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N.J. Bergen Development Co., LLC v. Fleisher

A-5945-08T3 (N.J. Super. App. Div. 2010) (Unpublished)

CONTRACTS; CONTINGENCIES — Where a contract of sale gives the buyer specific remedies upon its seller’s default, and those remedies do not include tolling of approval or contingency periods, the buyer is not permitted to delay its performance under the contract based on the seller’s defaults or even by reason of the seller’s bad faith efforts to avoid fulfilling its contractual obligations.

A developer entered into a contract for the sale of undeveloped real property. The sellers were husband and wife. When the contract was executed, the wife had a pending bankruptcy petition. Pursuant to the contract, the developer had a 60 day feasibility study period to commence on the date the bankruptcy court approved the terms of the sale. The contract provided for a one-year approval period to get development approvals. It was to commence on the expiration of the feasibility period. The contract also provided for a 60 day extension of the approval period if the developer paid an additional fee to the sellers. In addition, the approval period was to be tolled if there were a decision pending or if the developer was appealing a decision by the planning board.

The developer and sellers disputed the date the approval period was to begin. The bankruptcy court order approving the terms of sale was entered on April 18, 2006, but the sellers did not send a copy of the order to the developer until June 9, 2006. The sellers claimed that the 60 day feasibility period started on the date the bankruptcy court order was issued and that the approval period ended one year after the feasibility period ended, on June 28, 2007. The developer argued that the feasibility period did not start until the date it received a copy of the bankruptcy court order. Under that theory, the feasibility would have started on June 9, 2006, the approval period would have started on August 9, 2006, and the approval period would end on August 9, 2007.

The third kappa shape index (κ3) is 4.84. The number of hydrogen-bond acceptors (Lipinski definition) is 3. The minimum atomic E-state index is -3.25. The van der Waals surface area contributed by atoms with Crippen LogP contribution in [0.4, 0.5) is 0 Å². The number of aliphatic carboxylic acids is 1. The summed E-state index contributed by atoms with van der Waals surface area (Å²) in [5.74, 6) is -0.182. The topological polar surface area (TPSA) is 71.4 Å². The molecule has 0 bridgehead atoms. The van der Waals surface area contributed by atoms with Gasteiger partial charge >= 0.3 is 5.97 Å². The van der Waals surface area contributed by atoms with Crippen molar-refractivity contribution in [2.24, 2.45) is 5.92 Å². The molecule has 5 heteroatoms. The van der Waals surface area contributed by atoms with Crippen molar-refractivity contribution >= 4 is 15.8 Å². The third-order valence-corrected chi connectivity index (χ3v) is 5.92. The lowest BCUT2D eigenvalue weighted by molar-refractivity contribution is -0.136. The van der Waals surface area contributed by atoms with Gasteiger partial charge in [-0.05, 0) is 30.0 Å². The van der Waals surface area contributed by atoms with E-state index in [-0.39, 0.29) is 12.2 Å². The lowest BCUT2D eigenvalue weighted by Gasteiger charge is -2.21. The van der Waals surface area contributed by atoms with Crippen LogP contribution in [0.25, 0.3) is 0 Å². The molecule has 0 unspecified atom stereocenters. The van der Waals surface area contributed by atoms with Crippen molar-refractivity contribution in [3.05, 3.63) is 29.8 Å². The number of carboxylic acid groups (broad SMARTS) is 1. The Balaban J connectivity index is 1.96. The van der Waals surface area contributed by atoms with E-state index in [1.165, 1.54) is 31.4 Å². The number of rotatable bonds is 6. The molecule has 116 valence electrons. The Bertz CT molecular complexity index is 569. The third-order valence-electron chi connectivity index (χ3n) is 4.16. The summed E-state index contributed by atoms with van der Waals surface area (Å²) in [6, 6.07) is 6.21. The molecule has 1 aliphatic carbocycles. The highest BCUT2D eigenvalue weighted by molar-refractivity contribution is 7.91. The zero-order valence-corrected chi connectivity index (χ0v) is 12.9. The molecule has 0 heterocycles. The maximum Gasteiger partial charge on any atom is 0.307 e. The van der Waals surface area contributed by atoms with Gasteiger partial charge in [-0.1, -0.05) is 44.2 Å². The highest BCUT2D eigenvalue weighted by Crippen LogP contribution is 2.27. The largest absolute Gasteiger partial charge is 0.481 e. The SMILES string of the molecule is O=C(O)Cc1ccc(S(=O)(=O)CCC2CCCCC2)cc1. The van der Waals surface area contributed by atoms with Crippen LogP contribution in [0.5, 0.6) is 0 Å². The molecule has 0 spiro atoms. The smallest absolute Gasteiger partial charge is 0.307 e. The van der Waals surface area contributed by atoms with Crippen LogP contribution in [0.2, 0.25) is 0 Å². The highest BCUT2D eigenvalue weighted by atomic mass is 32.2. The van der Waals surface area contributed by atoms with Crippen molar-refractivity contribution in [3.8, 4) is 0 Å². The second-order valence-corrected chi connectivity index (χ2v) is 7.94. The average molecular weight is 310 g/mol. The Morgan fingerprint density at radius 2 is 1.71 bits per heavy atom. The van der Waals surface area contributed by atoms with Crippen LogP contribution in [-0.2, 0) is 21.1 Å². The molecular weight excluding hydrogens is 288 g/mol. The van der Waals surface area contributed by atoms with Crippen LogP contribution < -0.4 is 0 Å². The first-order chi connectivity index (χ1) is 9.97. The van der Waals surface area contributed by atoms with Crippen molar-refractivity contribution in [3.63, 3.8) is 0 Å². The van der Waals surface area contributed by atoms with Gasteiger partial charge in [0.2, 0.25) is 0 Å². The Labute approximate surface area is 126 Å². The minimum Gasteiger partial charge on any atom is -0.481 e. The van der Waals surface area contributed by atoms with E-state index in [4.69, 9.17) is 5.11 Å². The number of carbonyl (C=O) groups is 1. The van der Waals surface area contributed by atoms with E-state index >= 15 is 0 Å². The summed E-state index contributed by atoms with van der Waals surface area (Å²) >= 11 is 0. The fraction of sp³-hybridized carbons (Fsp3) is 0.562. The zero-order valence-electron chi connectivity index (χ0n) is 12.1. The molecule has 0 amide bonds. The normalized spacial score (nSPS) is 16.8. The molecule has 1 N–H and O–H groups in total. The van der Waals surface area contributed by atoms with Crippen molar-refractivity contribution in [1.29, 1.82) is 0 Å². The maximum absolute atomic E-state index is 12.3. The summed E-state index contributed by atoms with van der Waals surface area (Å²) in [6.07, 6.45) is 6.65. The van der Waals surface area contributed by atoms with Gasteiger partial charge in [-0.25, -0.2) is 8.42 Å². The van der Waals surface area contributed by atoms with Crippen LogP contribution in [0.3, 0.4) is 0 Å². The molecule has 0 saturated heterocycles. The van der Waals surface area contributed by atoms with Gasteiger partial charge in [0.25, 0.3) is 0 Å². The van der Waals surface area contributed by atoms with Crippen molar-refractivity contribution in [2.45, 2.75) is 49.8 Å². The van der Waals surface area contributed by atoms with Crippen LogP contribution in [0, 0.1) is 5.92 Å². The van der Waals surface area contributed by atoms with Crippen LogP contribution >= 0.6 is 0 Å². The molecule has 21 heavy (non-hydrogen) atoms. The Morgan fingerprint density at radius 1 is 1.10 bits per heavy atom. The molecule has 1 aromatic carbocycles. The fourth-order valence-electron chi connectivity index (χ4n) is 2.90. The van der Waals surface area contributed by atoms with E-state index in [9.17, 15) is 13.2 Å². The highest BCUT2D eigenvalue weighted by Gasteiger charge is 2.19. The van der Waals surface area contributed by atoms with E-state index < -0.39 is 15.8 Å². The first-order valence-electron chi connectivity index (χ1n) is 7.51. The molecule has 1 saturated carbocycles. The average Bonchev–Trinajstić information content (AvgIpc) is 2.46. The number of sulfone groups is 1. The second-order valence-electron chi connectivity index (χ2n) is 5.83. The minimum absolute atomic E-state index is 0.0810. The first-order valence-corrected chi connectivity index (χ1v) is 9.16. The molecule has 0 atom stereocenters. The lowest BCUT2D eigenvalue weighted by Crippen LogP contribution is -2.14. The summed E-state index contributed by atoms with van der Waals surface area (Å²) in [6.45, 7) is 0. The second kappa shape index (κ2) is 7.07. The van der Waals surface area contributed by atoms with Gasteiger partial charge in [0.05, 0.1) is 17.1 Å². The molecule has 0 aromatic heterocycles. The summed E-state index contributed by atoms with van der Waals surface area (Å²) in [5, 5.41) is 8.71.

On June 22, 2007, the sellers’ attorney notified the developer that the approval period would expire on June 28, 2007 and the developer responded by disputing the deadline. The developer filed an application for approvals with the planning board on June 27, 2007. On July 3, 2007, the sellers served the developer with a notice of default. On August 1, 2007, the developer placed the extension fee in escrow pending the outcome of a suit it intended to file against the sellers. On August 22, 2007 the developer’s application for approvals was deemed incomplete by the planning board.

The developer filed suit against the seller. It claimed that the approval period did not end until August 9, 2007, and further that the approval period was tolled once the developer filed an application with the planning board. The lower court rejected the developer’s claim that the approval period had been tolled. It found that the contract language regarding tolling could not reasonably be interpreted to toll the deadline after the filing of an incomplete application. However, the lower court found that the approval period did not expire until April 9, 2007 and, since the developer requested a six month extension before it expired, the sellers had no grounds to withhold their consent once the extension fee was posted.

The developer appealed, and the Appellate Division rejected the appeal. The Court rejected the developer’s argument that the contract terms or the implied covenants of good faith and fair dealing allowed the developer to delay its performance of the contract based on the sellers’ bad faith efforts to avoid fulfilling their contractual obligations. The Court found that the contract provided alternative remedies to the developer where it had met its obligations but the sellers defaulted on their obligation, but those remedies did not include tolling the approval period after it filed an incomplete application for development approvals.


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